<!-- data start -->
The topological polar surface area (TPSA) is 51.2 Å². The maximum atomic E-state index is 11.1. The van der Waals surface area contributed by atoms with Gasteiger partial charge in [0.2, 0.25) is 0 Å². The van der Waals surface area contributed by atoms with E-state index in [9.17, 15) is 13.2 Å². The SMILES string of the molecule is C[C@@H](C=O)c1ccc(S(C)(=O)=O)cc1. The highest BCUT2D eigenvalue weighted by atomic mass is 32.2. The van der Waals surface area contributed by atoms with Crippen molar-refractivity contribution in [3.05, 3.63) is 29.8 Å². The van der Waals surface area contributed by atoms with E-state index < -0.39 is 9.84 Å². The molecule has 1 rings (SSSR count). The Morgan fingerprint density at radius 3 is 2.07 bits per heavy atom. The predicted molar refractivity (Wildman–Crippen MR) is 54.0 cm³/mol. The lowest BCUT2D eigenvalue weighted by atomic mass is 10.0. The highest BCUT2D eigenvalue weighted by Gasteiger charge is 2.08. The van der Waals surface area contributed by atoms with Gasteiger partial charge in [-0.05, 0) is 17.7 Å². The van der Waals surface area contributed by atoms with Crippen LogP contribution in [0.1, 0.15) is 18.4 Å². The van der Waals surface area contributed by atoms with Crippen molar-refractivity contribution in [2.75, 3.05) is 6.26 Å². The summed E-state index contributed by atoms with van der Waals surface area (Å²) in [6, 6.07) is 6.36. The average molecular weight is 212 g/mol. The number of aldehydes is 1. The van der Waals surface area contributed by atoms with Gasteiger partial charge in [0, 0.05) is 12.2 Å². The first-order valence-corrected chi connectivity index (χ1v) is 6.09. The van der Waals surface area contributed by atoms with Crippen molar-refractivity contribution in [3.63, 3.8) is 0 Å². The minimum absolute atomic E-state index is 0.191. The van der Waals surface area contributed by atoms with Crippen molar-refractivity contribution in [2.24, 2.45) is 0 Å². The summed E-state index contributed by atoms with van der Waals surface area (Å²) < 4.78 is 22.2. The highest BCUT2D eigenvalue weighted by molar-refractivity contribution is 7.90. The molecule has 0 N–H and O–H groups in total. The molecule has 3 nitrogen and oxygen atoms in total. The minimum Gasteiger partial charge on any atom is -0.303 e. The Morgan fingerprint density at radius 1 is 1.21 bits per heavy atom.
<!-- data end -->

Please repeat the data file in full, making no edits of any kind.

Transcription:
The topological polar surface area (TPSA) is 51.2 Å². The maximum atomic E-state index is 11.1. The van der Waals surface area contributed by atoms with Gasteiger partial charge in [0.2, 0.25) is 0 Å². The van der Waals surface area contributed by atoms with E-state index in [9.17, 15) is 13.2 Å². The SMILES string of the molecule is C[C@@H](C=O)c1ccc(S(C)(=O)=O)cc1. The highest BCUT2D eigenvalue weighted by atomic mass is 32.2. The van der Waals surface area contributed by atoms with Crippen molar-refractivity contribution in [3.05, 3.63) is 29.8 Å². The van der Waals surface area contributed by atoms with E-state index < -0.39 is 9.84 Å². The molecule has 1 rings (SSSR count). The Morgan fingerprint density at radius 3 is 2.07 bits per heavy atom. The predicted molar refractivity (Wildman–Crippen MR) is 54.0 cm³/mol. The lowest BCUT2D eigenvalue weighted by atomic mass is 10.0. The highest BCUT2D eigenvalue weighted by Gasteiger charge is 2.08. The van der Waals surface area contributed by atoms with Gasteiger partial charge in [-0.05, 0) is 17.7 Å². The van der Waals surface area contributed by atoms with Crippen LogP contribution in [0.1, 0.15) is 18.4 Å². The van der Waals surface area contributed by atoms with Crippen molar-refractivity contribution in [2.75, 3.05) is 6.26 Å². The summed E-state index contributed by atoms with van der Waals surface area (Å²) in [6, 6.07) is 6.36. The average molecular weight is 212 g/mol. The number of aldehydes is 1. The van der Waals surface area contributed by atoms with Gasteiger partial charge in [0, 0.05) is 12.2 Å². The first-order valence-corrected chi connectivity index (χ1v) is 6.09. The van der Waals surface area contributed by atoms with Crippen molar-refractivity contribution in [3.63, 3.8) is 0 Å². The minimum absolute atomic E-state index is 0.191. The van der Waals surface area contributed by atoms with Crippen molar-refractivity contribution in [2.24, 2.45) is 0 Å². The summed E-state index contributed by atoms with van der Waals surface area (Å²) < 4.78 is 22.2. The highest BCUT2D eigenvalue weighted by molar-refractivity contribution is 7.90. The molecule has 0 N–H and O–H groups in total. The molecule has 3 nitrogen and oxygen atoms in total. The minimum Gasteiger partial charge on any atom is -0.303 e. The Morgan fingerprint density at radius 1 is 1.21 bits per heavy atom.